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Board Unanimously Votes to Pay For Consulting On Utility’s Future
After an initial refusal to pay, the Santee Cooper board reversed the staff’s decision and voted unanimously to pay for the required financial consultation to review options for Santee Cooper’s future. The total of $20 million will be used to hire legal, finance, energy and business consultants in order to advise lawmakers throughout the selling process, preventing a political stand-off between Santee Cooper and South Carolina’s top political leaders.
H. 4287, passed this year, provides for the Department of Administration the authority to solicit bids for sale, manage offers as well as hire the necessary consultants to assist the DOA in the process. The legislation initially granted the agency $5 million to accomplish this objective and directed Santee Cooper “to provide any and all resources necessary to assist in the process for competitive bids and management proposals, as well as the evaluation of the bids and management proposals.”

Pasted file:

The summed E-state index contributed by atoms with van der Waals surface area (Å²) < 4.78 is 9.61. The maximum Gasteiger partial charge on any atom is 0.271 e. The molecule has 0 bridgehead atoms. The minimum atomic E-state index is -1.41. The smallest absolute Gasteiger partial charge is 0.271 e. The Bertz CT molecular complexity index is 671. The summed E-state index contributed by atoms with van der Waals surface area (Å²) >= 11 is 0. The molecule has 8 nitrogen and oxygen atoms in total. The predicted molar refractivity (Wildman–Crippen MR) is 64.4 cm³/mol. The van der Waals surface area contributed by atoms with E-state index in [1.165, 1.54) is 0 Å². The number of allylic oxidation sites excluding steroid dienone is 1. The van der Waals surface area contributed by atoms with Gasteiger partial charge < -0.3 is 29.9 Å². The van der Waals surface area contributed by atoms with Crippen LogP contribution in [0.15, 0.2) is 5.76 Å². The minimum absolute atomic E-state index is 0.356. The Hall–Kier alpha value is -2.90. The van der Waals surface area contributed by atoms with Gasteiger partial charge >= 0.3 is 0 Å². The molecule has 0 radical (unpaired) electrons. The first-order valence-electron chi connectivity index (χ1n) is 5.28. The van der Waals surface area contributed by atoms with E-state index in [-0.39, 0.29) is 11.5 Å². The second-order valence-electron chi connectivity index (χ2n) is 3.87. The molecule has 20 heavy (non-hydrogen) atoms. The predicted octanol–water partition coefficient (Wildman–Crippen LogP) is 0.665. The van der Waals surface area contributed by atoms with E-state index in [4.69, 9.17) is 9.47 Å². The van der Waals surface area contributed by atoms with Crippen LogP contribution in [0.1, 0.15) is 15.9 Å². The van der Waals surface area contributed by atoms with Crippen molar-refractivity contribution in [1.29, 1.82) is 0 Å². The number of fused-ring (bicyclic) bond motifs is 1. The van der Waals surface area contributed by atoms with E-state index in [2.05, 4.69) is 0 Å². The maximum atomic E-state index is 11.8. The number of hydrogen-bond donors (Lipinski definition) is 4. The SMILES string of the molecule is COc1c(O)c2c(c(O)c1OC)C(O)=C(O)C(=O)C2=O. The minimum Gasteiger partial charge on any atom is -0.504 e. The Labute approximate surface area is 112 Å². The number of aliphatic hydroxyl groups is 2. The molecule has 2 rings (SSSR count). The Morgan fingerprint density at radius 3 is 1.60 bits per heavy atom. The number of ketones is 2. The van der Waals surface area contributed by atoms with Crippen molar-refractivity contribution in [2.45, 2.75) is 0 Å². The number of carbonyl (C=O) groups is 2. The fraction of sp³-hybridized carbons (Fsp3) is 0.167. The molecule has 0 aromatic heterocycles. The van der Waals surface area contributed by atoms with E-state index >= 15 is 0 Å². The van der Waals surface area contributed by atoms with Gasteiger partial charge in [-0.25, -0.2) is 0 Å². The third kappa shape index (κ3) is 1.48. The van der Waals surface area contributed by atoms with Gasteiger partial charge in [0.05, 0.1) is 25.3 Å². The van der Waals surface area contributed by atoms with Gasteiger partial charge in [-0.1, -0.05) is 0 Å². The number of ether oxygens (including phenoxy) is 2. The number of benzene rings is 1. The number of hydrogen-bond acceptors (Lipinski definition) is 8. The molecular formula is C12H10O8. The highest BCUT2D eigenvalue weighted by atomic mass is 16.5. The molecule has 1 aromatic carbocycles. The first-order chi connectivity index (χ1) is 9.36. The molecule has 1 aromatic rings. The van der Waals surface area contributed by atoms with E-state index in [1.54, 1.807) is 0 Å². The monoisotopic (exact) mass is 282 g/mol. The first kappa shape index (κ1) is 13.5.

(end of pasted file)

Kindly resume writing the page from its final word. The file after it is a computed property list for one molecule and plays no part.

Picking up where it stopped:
The Department of Administration came back and told the General Assembly it would need $15 million more to effectively accomplish their objective, totaling $20 million. While former interim-CEO, James Brogdon, initially expressed hesitation to paying the $15 million, the newly hired CEO, Mark Bonsall, has assured that the bid process will be “properly staffed.” Santee Cooper’s largest customers, the electric co-ops, agreed to reimburse the utility for 70 percent of the money in order to pursue the best course of action for the utility.
While the utility was initially concerned about covering the $15 million, the board voted unanimously to pay the sum nearly a month after State Senate Finance Chairman, Hugh Leatherman, requested the payment. Although the board voted unanimously, there were still concerns voiced. Certain board members made it clear that if more money is needed, the legislature would have to request the extra funds.
Earlier this year, the state of South Carolina received four legitimate expressions of interest from utility companies to buy all of Santee Cooper and pay off the state-owned utility’s $7.2 billion debt. The General Assembly is expected to vote early next year on whether to go through with the sale.